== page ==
When my daughter Kate was a few months old, she went through a phase where she would stick her hands so far into her mouth that she would gag. She would do this over and over, not realizing that it was her own action causing that uncomfortable response.
As a parent, you might think several things while watching your baby do this to herself: a little bit of amusement at how cute and silly your little one is, and how futile it is to try to get her to stop doing that. But this was also one of the many things I’ve experienced in my two years of motherhood that has taught me about God and the way God acts and feels toward us as a loving parent.
That particular lesson was how God hates to see us do things that are bad for us. He probably doesn’t look at us with amusement if we’re really putting ourselves or someone else in danger, but he does feel concern, trying to guide us away from the bad and toward the good, and sorrow when we insist on our own troubled paths.
I really don’t think God makes up arbitrary rules, but rather just doesn’t want to see us go through the emotional pain or physical risk that certain habits and situations can bring. We often respond with anger or rebelliousness, like a teenager thinking “you just don’t want me to have any fun!” But when we realize that God’s guidance is motivated completely by love and concern for our safety and well-being, it can change the way we live and the way we relate to God—as a caring parent and not a warden or slavedriver.
God loves it when we go to him for comfort. I hate to see my child upset, but when she’s wailing and scared, I feel honored to be the one to hold her and comfort her. I can’t always just make it better, but I can accompany her through the distress. There will always be questions about why God doesn’t swoop in and make things all better—tornados, earthquakes, cancer, depression, car accidents… I can’t answer those questions any more than you can, but I do know that surely God mourns with us in our despair.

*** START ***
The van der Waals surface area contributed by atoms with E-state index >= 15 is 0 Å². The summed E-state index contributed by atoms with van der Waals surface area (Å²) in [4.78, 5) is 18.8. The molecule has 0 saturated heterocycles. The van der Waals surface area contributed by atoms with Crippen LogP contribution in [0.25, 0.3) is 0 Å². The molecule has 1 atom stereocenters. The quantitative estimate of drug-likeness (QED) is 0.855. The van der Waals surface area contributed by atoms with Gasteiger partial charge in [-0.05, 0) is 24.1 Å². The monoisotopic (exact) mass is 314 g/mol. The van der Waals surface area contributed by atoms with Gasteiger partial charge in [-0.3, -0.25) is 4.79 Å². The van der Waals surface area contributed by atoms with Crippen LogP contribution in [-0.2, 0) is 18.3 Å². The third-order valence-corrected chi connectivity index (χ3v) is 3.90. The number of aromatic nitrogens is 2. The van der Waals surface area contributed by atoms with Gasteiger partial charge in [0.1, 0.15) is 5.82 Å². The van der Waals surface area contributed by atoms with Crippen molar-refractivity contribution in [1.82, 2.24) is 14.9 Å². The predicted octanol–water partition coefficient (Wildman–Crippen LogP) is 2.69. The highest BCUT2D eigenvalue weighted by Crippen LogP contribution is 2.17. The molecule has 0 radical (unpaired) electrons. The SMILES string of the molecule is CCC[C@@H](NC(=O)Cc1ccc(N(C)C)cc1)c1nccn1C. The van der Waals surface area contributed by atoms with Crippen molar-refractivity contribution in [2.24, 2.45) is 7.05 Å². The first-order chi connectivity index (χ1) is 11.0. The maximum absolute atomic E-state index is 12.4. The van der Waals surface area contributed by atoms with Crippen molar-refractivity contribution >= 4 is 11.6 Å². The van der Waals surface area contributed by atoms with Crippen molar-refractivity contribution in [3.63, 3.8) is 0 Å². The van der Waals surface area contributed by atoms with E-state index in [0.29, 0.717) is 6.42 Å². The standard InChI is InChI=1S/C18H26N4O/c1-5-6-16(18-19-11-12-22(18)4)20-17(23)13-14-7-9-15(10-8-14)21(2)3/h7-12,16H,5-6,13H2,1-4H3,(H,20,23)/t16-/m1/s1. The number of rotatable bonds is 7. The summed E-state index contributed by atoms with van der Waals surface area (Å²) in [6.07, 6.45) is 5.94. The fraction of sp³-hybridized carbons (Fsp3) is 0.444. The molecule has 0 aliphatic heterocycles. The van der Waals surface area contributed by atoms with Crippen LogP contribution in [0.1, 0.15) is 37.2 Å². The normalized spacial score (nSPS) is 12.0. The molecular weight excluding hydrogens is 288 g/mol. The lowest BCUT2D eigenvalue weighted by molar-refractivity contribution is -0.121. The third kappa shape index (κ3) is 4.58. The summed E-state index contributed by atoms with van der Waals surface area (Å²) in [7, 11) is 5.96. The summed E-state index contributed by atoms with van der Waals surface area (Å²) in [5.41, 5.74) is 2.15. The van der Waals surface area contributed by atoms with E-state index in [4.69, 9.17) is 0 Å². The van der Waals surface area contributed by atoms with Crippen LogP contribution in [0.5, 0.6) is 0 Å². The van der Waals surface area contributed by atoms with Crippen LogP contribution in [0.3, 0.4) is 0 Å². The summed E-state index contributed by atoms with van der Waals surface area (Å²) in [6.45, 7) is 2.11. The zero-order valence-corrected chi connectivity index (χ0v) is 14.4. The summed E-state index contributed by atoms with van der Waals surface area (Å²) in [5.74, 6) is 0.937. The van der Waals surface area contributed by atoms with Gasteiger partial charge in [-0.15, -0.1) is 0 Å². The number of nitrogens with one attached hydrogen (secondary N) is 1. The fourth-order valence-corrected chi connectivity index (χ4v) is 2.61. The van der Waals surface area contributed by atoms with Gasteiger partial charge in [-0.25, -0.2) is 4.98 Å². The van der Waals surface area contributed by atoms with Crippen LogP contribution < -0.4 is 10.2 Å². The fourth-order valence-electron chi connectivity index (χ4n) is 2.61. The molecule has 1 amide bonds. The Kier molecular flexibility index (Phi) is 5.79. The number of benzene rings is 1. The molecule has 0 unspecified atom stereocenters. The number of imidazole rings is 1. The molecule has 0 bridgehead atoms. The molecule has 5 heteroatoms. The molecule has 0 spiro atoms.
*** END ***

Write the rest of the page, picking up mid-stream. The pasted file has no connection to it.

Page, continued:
Now that my daughter is a toddler, I love how when she's upset—even when she's upset with me—she runs to me for comfort. She's yanking on the refrigerator door handle, begging for me to open it so she can pull the carton of strawberries down or grab a string cheese and try to eat it through the wrapper. I say "no, you've had enough of a snack already." Her face crumples and she lets out a pathetic wail. I crouch down, and she runs to me and throws her arms around my neck, burying her tear-stained face in my shoulder. She's mad at me—but she still knows where the comfort is.
I love the thought that even when we are upset, angry at life—at God—we can take it straight to him. Being mad at God doesn't mean we have to run away. We can be angry—cry and scream and rage—and seek comfort at the same time.
God loves when we delight in his presence. Nothing makes me happier than when Kate is giddy at just the sight of me, when I walk in the door and she gives an enthusiastic, “Hi Mommy!” God must love it when we stop and smile, basking in the moment of recognizing that he is here with us, when we worship wholeheartedly and celebrate who God is and all that he has done.
What’s especially great is that God delights in us as well. Sometimes we focus so much on the ways we fall short, the ways we screw up, we assume that God must be angry or at the very least disappointed in us. But we are God’s children. For better or for worse, he loves us. I think of the way I think of my daughter during the workday, and glance at one of the many framed pictures of her on my desk. I'll stop, pick up the frame, and just stare at her, delighting in her sweet face. It’s hard to believe, but God just might look at us the same way.
I love this divine sort of SAT equation. God : Me :: Me : Kate
(If you're rusty on your standardized test jargon, that's "God is to me as I am to Kate.")
On a test question, one of those items would be blank. "A is to B as B is to ____." It's strange to say, but it seems that God is the blank here. God is beyond our comprehension, and while we read and hear about the magnitude of God's love for us, it is hard to grasp. But I know how much I love Kate, and I cherish the glimpse that relationship gives of how much God loves me. It's not a perfect equation, of course, because even I will fail.
Isaiah 49:15 says,
“Can a mother forget the baby at her breast
and have no compassion on the child she has borne?
Though she may forget,
I will not forget you!
Earthly mothers, who in so many ways provide a beautiful example of God’s parental love toward us, will still fail. We are human and we will mess up. Even the mother who bears a child can "forget," abandon, or even harm her offspring.
But God will not.
As we celebrate the mother-child relationship this weekend, let it offer some small glimpse, some way of comprehending what an infinite, ever-loving God feels for us.